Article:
My 4-year old has recently discovered bad words, and he has been swearing up a storm! His two older brothers laugh hysterically, even though I beg them not to encourage him. I'm afraid he's going to say bad words around my parents or our neighbors. What can we do to get him to stop?
When we want to change a troubling behavior in our child, it's best to start by recognizing the ways that the behavior makes sense. Here are my thoughts about your situation:
1. Identify the payoff. What is your son gaining from spewing forth naughty words? If he is your youngest, chances are he has discovered a way to gain what feels like a bucket of admiration from his brothers. Or he may find it thrilling to turn on what I call MOM TV or DAD TV -- his parents' dramatic reactions to his potty mouth. It could also be that he simply likes the experience of trying on what he believes to be grown-up language. (This is especially true if he hears the adults around him using those words.) By first considering what the payoff is for your son, you'll be better able to help him meet his needs in healthier ways.
2. Help your son feel powerful. 4-year olds live in a world where, from morning to night, they are told what they can and cannot do. Look for ways to help your little feel important. Put him in charge of something -- perhaps he can be the one who calls everyone to dinner. Or let him have the job of checking and watering the flower beds. By treating him less like the baby of the family, he'll be more inclined to behave in a grown up way.
3. Enlist your older sons' help in an effective way. Oftentimes, we ask our children to adopt our problems as their problems. While you may be understandably concerned about the harm your littlest boy might generate if he uses obscenities around your parents and neighbors, your older boys don't necessarily share your worries. Instead of trying to force them to stifle their laughter, ask them -- genuinely -- for help with your problem. "Guys, I know it's a crack up when the little guy swears. I understand that hearing those words come out of your brothers innocent little mouth is really funny. And I know it's really hard to stifle the laughs; I have a hard time sometimes, too!" By approaching them as allies, you have a much better chance of enlisting their help.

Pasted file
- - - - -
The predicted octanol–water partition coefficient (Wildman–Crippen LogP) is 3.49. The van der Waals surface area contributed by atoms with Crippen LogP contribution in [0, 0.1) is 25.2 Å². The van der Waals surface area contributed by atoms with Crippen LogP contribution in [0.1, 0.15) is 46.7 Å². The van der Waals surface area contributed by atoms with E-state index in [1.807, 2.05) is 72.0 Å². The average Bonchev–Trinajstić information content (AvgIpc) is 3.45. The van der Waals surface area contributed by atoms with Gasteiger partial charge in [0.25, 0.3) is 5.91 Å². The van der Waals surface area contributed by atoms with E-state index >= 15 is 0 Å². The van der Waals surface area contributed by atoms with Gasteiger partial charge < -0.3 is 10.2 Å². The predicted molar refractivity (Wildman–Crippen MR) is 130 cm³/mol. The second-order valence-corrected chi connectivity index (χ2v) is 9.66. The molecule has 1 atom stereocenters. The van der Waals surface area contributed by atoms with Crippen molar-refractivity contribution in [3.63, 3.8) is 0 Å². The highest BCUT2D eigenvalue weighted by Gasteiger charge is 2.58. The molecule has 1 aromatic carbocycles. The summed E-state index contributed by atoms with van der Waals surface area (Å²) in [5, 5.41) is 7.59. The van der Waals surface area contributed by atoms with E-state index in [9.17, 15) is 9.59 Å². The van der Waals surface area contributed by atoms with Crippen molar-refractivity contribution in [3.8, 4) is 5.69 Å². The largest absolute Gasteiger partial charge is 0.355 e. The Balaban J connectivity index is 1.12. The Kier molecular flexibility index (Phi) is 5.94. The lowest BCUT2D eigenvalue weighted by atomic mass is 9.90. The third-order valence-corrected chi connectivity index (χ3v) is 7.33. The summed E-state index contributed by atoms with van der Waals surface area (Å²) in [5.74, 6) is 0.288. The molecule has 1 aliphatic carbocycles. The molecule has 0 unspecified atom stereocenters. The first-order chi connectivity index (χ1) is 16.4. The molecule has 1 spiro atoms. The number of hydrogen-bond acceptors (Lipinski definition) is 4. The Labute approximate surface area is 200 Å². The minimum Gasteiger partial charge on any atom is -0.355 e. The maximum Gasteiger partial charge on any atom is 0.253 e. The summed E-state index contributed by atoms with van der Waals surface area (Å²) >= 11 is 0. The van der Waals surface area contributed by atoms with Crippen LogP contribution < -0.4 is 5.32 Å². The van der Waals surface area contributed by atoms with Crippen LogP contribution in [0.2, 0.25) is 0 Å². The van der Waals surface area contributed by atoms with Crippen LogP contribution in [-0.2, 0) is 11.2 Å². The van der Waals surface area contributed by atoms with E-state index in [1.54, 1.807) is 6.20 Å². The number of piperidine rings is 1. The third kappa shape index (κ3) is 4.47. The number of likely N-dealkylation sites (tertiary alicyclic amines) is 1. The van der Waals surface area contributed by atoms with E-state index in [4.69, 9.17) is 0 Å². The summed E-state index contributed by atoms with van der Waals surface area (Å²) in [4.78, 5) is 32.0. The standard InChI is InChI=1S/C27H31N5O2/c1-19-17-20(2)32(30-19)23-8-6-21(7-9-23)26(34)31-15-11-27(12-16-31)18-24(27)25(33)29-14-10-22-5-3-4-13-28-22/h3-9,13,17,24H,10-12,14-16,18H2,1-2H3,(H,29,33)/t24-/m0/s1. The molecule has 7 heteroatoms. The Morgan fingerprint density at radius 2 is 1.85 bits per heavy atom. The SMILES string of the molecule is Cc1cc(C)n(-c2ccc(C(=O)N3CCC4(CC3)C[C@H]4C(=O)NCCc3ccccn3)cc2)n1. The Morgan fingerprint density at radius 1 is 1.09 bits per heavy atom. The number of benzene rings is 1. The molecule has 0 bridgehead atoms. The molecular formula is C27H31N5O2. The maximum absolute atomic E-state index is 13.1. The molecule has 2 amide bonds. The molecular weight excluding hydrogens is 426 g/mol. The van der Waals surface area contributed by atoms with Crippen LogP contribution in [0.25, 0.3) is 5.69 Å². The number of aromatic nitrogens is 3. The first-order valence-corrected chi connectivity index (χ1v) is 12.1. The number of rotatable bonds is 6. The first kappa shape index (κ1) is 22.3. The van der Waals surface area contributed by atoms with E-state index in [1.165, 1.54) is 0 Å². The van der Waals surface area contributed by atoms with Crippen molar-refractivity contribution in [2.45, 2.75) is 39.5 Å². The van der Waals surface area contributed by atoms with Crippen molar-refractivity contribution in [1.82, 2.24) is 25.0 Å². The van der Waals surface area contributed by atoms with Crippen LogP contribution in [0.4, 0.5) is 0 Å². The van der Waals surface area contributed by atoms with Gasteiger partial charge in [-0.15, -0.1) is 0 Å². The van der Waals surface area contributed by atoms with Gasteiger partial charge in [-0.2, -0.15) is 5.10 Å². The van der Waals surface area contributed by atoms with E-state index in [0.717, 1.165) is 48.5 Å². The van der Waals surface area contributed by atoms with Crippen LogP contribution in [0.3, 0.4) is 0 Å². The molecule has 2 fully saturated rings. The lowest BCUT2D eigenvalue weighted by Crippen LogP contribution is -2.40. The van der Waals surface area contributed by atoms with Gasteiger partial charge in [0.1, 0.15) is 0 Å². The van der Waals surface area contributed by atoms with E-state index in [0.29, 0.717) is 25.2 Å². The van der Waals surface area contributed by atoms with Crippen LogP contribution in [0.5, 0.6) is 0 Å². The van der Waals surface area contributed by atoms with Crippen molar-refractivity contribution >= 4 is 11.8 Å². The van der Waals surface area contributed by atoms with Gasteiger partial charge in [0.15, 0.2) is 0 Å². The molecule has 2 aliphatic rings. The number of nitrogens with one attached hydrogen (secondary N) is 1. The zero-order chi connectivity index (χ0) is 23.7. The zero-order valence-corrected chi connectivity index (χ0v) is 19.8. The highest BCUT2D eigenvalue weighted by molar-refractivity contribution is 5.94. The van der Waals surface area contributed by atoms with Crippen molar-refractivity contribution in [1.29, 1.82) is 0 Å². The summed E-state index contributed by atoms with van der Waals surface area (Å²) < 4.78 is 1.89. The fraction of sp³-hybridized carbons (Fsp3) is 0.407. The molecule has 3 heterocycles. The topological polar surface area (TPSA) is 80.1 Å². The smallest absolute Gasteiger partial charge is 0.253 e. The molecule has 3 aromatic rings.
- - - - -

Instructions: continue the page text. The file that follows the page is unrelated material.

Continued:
You might then continue with something like this: "So, I get that it's funny, and I'm concerned about how uncomfortable Grandma might feel if your little brother uses those words around her. Can you help me out by walking away when he starts to swear?"
By making it clear that you're asking for their help for your problem, you will awaken a more natural desire to help you out.
4. Provide him with a place to cut loose. While some parents may feel their children should never swear, I have seen that approach backfire. Placing too tight a rein on what a child says -- which ultimately is outside our control -- can promote a recklessness in a child, especially if they know they will get a big reaction from the adults in their midst. Instead, tell your son that he is allowed to use bad words when he is alone. "You can use those words in the bathroom, or when you're in your room by yourself. But when others are around, they are not allowed."
5. Model kindness in your language. It probably goes without saying, but do keep an eye on the words your children hear you use. Nothing has more influence on a child's behavior than how we conduct ourselves in their midst.
Nearly all children find it exciting to experiment with naughty words. How we handle this phase will play a large part in determining whether swearing becomes an ongoing problem or a temporary phase. Hopefully, by following these tips, your little boy will find it less tempting to blurt out those expletives.
Susan Stiffelman is the author of Parenting Without Power Struggles: Raising Joyful, Resilient Kids While Staying Cool, Calm and Connected and the brand new Parenting with Presence: Practices for Raising Conscious, Confident, Caring Kids (An Eckhart Tolle Edition). She is a family therapist, parent coach and internationally recognized speaker on all subjects related to children, teens and parenting.
Do you have a question for the Parent Coach? Send it to firstname.lastname@example.org and you could be featured in an upcoming blog post.